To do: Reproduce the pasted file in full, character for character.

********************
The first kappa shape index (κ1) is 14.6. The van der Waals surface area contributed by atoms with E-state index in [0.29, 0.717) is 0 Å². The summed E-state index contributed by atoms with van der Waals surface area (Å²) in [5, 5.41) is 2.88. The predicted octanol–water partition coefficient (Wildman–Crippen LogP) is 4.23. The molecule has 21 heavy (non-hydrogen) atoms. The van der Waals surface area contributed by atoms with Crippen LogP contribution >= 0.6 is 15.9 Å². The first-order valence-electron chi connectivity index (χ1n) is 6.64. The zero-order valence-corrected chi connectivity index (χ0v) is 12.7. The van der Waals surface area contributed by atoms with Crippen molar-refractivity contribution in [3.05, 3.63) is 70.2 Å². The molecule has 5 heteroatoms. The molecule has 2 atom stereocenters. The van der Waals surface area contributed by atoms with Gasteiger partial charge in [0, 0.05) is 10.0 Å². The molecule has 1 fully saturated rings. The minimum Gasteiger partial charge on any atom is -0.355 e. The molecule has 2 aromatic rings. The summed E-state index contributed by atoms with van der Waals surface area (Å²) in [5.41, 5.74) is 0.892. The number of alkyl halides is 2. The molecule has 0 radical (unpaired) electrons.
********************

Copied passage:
The first kappa shape index (κ1) is 14.6. The van der Waals surface area contributed by atoms with E-state index in [0.29, 0.717) is 0 Å². The summed E-state index contributed by atoms with van der Waals surface area (Å²) in [5, 5.41) is 2.88. The predicted octanol–water partition coefficient (Wildman–Crippen LogP) is 4.23. The molecule has 21 heavy (non-hydrogen) atoms. The van der Waals surface area contributed by atoms with Crippen LogP contribution >= 0.6 is 15.9 Å². The first-order valence-electron chi connectivity index (χ1n) is 6.64. The zero-order valence-corrected chi connectivity index (χ0v) is 12.7. The van der Waals surface area contributed by atoms with Crippen molar-refractivity contribution in [3.05, 3.63) is 70.2 Å². The molecule has 5 heteroatoms. The molecule has 2 atom stereocenters. The van der Waals surface area contributed by atoms with Gasteiger partial charge in [0, 0.05) is 10.0 Å². The molecule has 1 fully saturated rings. The minimum Gasteiger partial charge on any atom is -0.355 e. The molecule has 2 aromatic rings. The summed E-state index contributed by atoms with van der Waals surface area (Å²) in [5.41, 5.74) is 0.892. The number of alkyl halides is 2. The molecule has 0 radical (unpaired) electrons.